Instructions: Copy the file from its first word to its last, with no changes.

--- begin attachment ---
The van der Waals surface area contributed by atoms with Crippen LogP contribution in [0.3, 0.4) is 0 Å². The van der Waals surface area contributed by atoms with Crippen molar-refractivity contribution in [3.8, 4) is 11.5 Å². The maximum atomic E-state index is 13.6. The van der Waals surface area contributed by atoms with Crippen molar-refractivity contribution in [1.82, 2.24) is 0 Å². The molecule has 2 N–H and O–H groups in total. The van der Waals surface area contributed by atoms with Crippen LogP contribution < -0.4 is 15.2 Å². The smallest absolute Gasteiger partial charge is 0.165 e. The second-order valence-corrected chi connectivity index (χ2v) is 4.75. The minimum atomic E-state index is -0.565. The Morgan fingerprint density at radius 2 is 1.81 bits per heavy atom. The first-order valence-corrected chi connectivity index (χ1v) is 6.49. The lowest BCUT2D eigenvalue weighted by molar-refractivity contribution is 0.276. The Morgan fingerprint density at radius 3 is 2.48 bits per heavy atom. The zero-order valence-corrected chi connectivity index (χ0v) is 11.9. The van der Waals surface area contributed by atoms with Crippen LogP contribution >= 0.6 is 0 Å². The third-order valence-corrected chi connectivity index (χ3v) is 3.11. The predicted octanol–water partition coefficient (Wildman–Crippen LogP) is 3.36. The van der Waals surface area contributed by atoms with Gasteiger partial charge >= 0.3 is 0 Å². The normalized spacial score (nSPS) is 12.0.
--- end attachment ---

The van der Waals surface area contributed by atoms with Crippen LogP contribution in [0.3, 0.4) is 0 Å². The van der Waals surface area contributed by atoms with Crippen molar-refractivity contribution in [3.8, 4) is 11.5 Å². The maximum atomic E-state index is 13.6. The van der Waals surface area contributed by atoms with Crippen molar-refractivity contribution in [1.82, 2.24) is 0 Å². The molecule has 2 N–H and O–H groups in total. The van der Waals surface area contributed by atoms with Crippen LogP contribution < -0.4 is 15.2 Å². The smallest absolute Gasteiger partial charge is 0.165 e. The second-order valence-corrected chi connectivity index (χ2v) is 4.75. The minimum atomic E-state index is -0.565. The Morgan fingerprint density at radius 2 is 1.81 bits per heavy atom. The first-order valence-corrected chi connectivity index (χ1v) is 6.49. The lowest BCUT2D eigenvalue weighted by molar-refractivity contribution is 0.276. The Morgan fingerprint density at radius 3 is 2.48 bits per heavy atom. The zero-order valence-corrected chi connectivity index (χ0v) is 11.9. The van der Waals surface area contributed by atoms with Crippen LogP contribution >= 0.6 is 0 Å². The third-order valence-corrected chi connectivity index (χ3v) is 3.11. The predicted octanol–water partition coefficient (Wildman–Crippen LogP) is 3.36. The van der Waals surface area contributed by atoms with Gasteiger partial charge >= 0.3 is 0 Å². The normalized spacial score (nSPS) is 12.0.